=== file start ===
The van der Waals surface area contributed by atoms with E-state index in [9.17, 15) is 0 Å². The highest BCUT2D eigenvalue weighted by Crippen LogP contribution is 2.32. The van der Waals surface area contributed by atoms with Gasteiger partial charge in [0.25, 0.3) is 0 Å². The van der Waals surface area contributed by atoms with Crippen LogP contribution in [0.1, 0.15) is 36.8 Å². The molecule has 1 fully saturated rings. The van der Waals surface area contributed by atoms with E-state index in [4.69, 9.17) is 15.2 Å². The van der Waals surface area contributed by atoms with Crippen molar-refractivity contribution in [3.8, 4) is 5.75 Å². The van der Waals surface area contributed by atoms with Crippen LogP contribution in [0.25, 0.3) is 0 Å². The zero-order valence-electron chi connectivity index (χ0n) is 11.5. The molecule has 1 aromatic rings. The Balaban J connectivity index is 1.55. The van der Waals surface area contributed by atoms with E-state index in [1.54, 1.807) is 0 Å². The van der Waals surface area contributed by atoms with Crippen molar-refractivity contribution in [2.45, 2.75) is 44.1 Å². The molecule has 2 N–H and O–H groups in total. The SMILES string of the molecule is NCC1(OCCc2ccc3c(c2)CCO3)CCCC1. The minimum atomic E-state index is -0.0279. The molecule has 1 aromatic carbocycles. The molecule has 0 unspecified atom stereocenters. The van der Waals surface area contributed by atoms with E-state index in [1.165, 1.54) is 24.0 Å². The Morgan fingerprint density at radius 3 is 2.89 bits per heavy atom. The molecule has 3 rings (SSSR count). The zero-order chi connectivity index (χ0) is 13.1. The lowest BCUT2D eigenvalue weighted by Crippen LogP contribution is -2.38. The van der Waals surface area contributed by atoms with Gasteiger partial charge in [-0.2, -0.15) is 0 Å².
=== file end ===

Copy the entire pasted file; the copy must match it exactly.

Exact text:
The van der Waals surface area contributed by atoms with E-state index in [9.17, 15) is 0 Å². The highest BCUT2D eigenvalue weighted by Crippen LogP contribution is 2.32. The van der Waals surface area contributed by atoms with Gasteiger partial charge in [0.25, 0.3) is 0 Å². The van der Waals surface area contributed by atoms with Crippen LogP contribution in [0.1, 0.15) is 36.8 Å². The molecule has 1 fully saturated rings. The van der Waals surface area contributed by atoms with E-state index in [4.69, 9.17) is 15.2 Å². The van der Waals surface area contributed by atoms with Crippen molar-refractivity contribution in [3.8, 4) is 5.75 Å². The van der Waals surface area contributed by atoms with Crippen LogP contribution in [0.25, 0.3) is 0 Å². The zero-order valence-electron chi connectivity index (χ0n) is 11.5. The molecule has 1 aromatic rings. The Balaban J connectivity index is 1.55. The van der Waals surface area contributed by atoms with E-state index in [1.54, 1.807) is 0 Å². The van der Waals surface area contributed by atoms with Crippen molar-refractivity contribution in [2.45, 2.75) is 44.1 Å². The molecule has 2 N–H and O–H groups in total. The SMILES string of the molecule is NCC1(OCCc2ccc3c(c2)CCO3)CCCC1. The minimum atomic E-state index is -0.0279. The molecule has 1 aromatic carbocycles. The molecule has 0 unspecified atom stereocenters. The van der Waals surface area contributed by atoms with E-state index in [1.165, 1.54) is 24.0 Å². The Morgan fingerprint density at radius 3 is 2.89 bits per heavy atom. The molecule has 3 rings (SSSR count). The zero-order chi connectivity index (χ0) is 13.1. The lowest BCUT2D eigenvalue weighted by Crippen LogP contribution is -2.38. The van der Waals surface area contributed by atoms with Gasteiger partial charge in [-0.2, -0.15) is 0 Å².